Federal Courts Open a Window on Cuban Assets to Judgment Creditors

Commercial Litigation Advisor & Alert

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PUBLISHED ON: January 13, 2016

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On September 8, 2015, the U.S. Court of Appeals for the Second Circuit strengthened the hand of judgment creditors in the United States, including those with judgments against foreign governments or corporations seeking to locate their debtors’ global assets.

In Aldo Vera Jr. v. The Republic of Cuba, the Second Circuit denied a motion to dismiss a ruling by the U.S. District Court for the Southern District of New York empowering a judgment creditor to compel a foreign bank with a branch in New York to disclose the assets of its depositor, the judgment debtor, held in any of its branches, including overseas.

According to a 2008 judgment rendered in Florida, Aldo Vera Sr., the first Castro regime chief of police of Havana, was executed in Puerto Rico by Cuban government operatives after he fled Cuba and joined the anti-Castro universe. Under a set of exceptions to sovereign immunity covering acts of terror by certain listed countries (including Cuba until recently), judgments in American courts for certain acts can be enforced against Cuban state assets blocked in 22 banks in New York and one in New Jersey.

In its September 8 decision, the Second Circuit left standing a March 17, 2015, District Court ruling declining to reconsider its prior September 10, 2014, order directing BBVA (Banco Bilbao Vizcaya Argentaria, S.A.) to comply with an information subpoena issued in connection with Aldo Vera Jr.’s attempt to enforce a $49 million default judgment against the Republic of Cuba.

Since the 2008 judgment, the plaintiff has recovered approximately $6 million from Cuban accounts in the New York branches of both domestic and foreign banks. The quest to locate assets globally is a response to constraints on the pursuit of other frozen Cuban assets. Holdings in the Second Circuit and the DC Circuit have limited the plaintiff’s enforcement efforts in the United States to accounts where either the deposits were by Cuban state entities and then frozen, or the deposits were actual funds that were to be paid to Cuban state entities and were stopped in transit in U.S. accounts. Electronic funds transfers that were blocked in transit, which is the great bulk of the Cuban assets, have been held to not be Cuban “property” or a “debt” to Cuba in the United States, but rather to remain in the country of origin.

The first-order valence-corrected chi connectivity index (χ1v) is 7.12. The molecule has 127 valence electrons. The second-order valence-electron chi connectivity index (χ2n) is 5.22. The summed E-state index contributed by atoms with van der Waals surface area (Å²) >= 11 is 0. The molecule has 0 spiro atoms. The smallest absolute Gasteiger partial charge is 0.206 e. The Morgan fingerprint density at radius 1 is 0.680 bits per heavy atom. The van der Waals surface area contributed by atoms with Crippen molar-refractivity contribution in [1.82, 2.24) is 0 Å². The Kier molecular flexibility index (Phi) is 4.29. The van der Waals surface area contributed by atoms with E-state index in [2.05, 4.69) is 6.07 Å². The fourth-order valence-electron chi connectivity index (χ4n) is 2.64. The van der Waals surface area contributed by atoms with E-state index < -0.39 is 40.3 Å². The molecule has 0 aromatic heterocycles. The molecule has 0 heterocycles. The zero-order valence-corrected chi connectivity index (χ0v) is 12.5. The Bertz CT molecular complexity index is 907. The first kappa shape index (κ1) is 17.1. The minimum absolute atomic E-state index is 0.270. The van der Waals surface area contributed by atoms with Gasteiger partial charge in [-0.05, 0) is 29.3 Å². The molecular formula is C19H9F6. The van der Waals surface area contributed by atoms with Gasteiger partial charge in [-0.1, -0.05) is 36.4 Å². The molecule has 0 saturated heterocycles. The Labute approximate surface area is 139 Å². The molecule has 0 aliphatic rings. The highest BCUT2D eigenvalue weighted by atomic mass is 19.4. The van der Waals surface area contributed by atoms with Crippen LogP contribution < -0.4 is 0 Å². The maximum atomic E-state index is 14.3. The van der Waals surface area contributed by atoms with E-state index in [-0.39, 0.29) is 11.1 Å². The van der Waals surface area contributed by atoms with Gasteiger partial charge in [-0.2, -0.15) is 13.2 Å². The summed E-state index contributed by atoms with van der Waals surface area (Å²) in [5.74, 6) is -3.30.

A Green Light to Discovery of Overseas Assets

At issue in the current case is discovery of assets that can be pursued in other jurisdictions. In Koehler v. Bank of Bermuda Ltd. (2009), the New York Court of Appeals held that a judgment creditor who either obtains a New York judgment or domesticates an out-of-state judgment in New York can compel a bank that has a branch in New York to bring specified assets of the judgment debtor held in a branch outside New York into New York for levy. Subsequent cases have held, however, under the separate entity rule, that a judgment creditor cannot levy on out-of-state deposits simply by serving the branch in New York.

What remained open is whether an information subpoena requiring the New York branch of a foreign bank to divulge material on the assets of a foreign judgment debtor held in foreign branches can be enforced. In Vera, as cited by the Second Circuit, Southern District of New York, Alvin K. Hellerstein ruled that “broad post-judgment discovery in aid of execution is the norm in federal and New York state courts” and “New York law entitles judgment creditors to discover all matters relevant to the satisfaction of a judgment.” Further, “When corporations receive the benefits of operating in this forum, it is critical that regulators and courts continue to have the power to compel information concerning their activities.”

In his March 17, 2015, ruling declining to reconsider that opinion, Judge Hellerstein found:

Foreign banks should not be permitted to promote the legitimacy of their business by registering to do business in New York, and then hide illicit activity by “keeping” information concerning assets related to terrorism in other countries. Such action is akin to a legitimate business storefront which launders money from illegal operations in the back room, and does not comport with the legal system of the United States. The information requested by the Information Subpoena can be found via electronic searches performed in BBVA's New York office, and are within this jurisdiction.

I hold that BBVA consented to the necessary regulatory oversight in return for permission to operate in New York, and is therefore subject to jurisdiction requiring it to comply with the appropriate Information Subpoenas.

The Second Circuit declined jurisdiction on the discovery issue, finding that it would have jurisdiction only over a “final decision” of the district court, and that BBVA's interlocutory appeal was not in response to a final decision. In the current case, only a contempt ruling against BBVA for refusing to comply with the discovery order would constitute a final decision that could be appealed.

The upshot is that any bank that has an office in New York that wants to avoid telling a judgment creditor about foreign assets of a judgment debtor held by that bank will have to subject itself to contempt if it wants to appeal an adverse federal ruling.

It is vital for plaintiffs who obtain judgments against defendants with far-flung assets to be able to discover those assets so they can pursue them wherever they’re concentrated. In Vera, federal courts have affirmed that New York law enables such discovery with respect to banks that maintain branches in New York. That’s good news for plaintiffs with claims against foreign governments, foreign entities, and powerful individuals, wherever they are based.